Tuesday, 28 May 2013

Late review: Teen

OK, so first I hyped that Teen show like crazy, just to then never tell you how that actually went. Well, children, let me tell you a tale from back in March.

I mostly discover new music through my own blog, through The Craze. This may sound weird but that is how it goes. When I enter gigs into the calendar, I always give them a quick listen to see whether I actually think they are worthy of our calendar. Sometimes I like what I hear and I may do a little research on the artist. Sometimes I really like what I hear and I get semi-obsessed for a while. This is what happened to me with Teen.

Once I had listened to "Better" and watched the DIY video the band had made for this, there was no turning back. It was only when I started reading up about these femmes that I discovered the Here We Go Magic connection, another band that I am rather fond of, though maybe not as consistently. Here We Go Magic really do have magically beautiful pop songs, but a lot of fillers too, I guess. Their sound is also commerically digestible enough that even though I do love their records, it doesn't make you feel cool and special for listening to them. This may sound incredibly pretentious - and I am well aware of that - though it's the truth and, I dare say, not just for me. Every band that really fastinates you usually gives you the listening pleasure paired with a je-ne-sais-quoi that helps you feel cool at the same time.

Teen gave me this feeling instantly. The songs on "In Limbo" are catchy yet have a certain beat, guitar grittiness, and organ weirdness, which, when listened to in the car or with headphones while walking the streets, make you feel très special. Every person who I gave a ride to while listening to Teen would instantly ask "Who is this?". How cool was I?



Mostly though, and we are going back to just music, the songs just caught my attention. I started listening to the album on a daily basis, getting to know each song like they were nursery rhymes, the way you do when you first discover music in your bedroom at 15. Last time I felt that way was after seeing Moon Duo live for the first time and then getting obsessed with their debut album "Mazes", though I have since learned that that band can actually still grow. "Circles" is an even better album and Moon Duo have stuck with me. Could the same be said for Teen?

The build up the gig was getting immense. We were given tickets to give away and I was awarded a rather sizable guest list for my self-motivated promotion of the gig. For weeks it was mentioned in our household at least once a day. To be honest, it has seldomly served a purpose when I have gotten over-excited about a show. Chances of being let down in the end just increase by every bit of excitment you are adding. Luckily, on this occasion, I was not being let down - by the band at least.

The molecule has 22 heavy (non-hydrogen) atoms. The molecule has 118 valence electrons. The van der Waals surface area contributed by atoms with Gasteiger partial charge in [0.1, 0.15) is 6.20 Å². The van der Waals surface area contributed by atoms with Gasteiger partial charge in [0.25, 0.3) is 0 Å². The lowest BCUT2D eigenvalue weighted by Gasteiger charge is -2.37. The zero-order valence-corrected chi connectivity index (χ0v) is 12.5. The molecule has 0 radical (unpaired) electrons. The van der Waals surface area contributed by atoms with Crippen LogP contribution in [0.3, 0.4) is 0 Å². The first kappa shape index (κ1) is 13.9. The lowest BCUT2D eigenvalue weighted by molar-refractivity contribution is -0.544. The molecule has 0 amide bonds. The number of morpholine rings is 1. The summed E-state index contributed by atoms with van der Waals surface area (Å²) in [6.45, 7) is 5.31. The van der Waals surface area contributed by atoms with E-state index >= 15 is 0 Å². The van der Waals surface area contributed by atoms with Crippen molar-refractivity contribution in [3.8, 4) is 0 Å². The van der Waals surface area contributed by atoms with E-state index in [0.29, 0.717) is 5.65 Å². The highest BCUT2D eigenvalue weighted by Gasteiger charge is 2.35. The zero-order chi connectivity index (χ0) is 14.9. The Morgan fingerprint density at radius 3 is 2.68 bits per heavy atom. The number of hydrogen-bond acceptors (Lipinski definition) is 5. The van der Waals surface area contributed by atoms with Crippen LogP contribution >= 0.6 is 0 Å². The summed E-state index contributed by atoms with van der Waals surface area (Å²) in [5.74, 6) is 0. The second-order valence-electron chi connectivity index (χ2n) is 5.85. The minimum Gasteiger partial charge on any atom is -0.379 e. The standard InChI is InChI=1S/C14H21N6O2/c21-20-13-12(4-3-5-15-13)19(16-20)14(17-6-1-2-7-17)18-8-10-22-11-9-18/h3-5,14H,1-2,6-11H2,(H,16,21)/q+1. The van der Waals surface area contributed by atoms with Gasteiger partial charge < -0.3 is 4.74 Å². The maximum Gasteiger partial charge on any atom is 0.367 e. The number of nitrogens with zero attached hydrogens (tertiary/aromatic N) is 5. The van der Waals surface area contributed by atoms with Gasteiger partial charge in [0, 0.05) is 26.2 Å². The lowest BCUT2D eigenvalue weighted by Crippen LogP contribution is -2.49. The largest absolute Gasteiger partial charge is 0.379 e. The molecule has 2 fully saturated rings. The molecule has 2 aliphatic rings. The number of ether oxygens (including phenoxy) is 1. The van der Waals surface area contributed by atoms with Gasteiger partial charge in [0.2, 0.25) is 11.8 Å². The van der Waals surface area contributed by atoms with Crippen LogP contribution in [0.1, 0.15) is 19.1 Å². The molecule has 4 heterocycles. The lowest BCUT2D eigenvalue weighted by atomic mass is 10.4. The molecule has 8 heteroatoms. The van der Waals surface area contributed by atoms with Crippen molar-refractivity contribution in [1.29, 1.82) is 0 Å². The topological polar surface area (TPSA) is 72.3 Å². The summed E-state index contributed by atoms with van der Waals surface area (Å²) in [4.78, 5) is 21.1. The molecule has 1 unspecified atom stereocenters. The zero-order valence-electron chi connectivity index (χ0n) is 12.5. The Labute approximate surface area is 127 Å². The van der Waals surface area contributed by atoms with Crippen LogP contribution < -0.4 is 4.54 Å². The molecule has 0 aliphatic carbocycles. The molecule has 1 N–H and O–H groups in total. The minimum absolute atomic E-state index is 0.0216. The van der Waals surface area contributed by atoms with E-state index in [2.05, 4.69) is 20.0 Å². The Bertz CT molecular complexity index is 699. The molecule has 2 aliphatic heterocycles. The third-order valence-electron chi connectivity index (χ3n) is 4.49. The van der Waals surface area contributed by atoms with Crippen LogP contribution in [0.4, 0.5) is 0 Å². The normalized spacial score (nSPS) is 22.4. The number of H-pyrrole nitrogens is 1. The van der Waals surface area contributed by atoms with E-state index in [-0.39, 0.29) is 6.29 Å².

Kristina Lieberson and her fellow ladies must have been fairly disappointed at the relatively poor turn out at their first Berlin gig. In case you do not know: In indie USA, Berlin is the coolest place you could possibly be. On my travels, whenever I am asked where I am from and my answer is "Berlin", people gape in awe and I instantly become their object of desire. Equally, when bands tour Europe, it is always London and Berlin that they are keen to play, maybe Budapest and Prague, too. So a half-empty Comet Club must have come as a let down to the four ladies on stage. 

Non the less, the band played a long set, mixing their hits from In Limbo nicely with the new material of the EP, which is being released this week in May, as I write this. Live, the band add some musical energy and free elements to the songs, giving the whole project an artistic edge. As far as performance goes, there is still some staticism that you often witness with relatively new projects. Also, quite a few of the band's songs have long, dragged out endings, which maybe does not offer itself to rock antics or the likes. 

That being said, I was fascinated. These women were not making a point of being girls but were also not trying to be men. As a self-proclaimed feminist, I would like to not even mention the gender of the musicians on stage, I would like to not even point out anything to that effect. But when asking friends how they liked it after the gig, I would hear comments like "those girl drummers never quite drum like men" or "these girls rock like men". It is daft. Are men the real rock'n'rollers and any music women make gets compared to that? What is this, 1954? So to me, the fact that the artists on stage were so comfortable in playing these really good melodies, drawing the audience in through artistic performance, just gave me pleasure. F**k those comparisons. Here was a great band giving a great concert. 

Sure, I would have liked a big turn out, an excited band who were playing the best gig of their tour, an animated audience interacting with the musicians. I would have really wanted all that. But you can't always get what you want, as they say. So I settled for one of the best musical performances this year, for amazing women I would want to be in a band with, for inspiration. And I was indeed very happy with all that.



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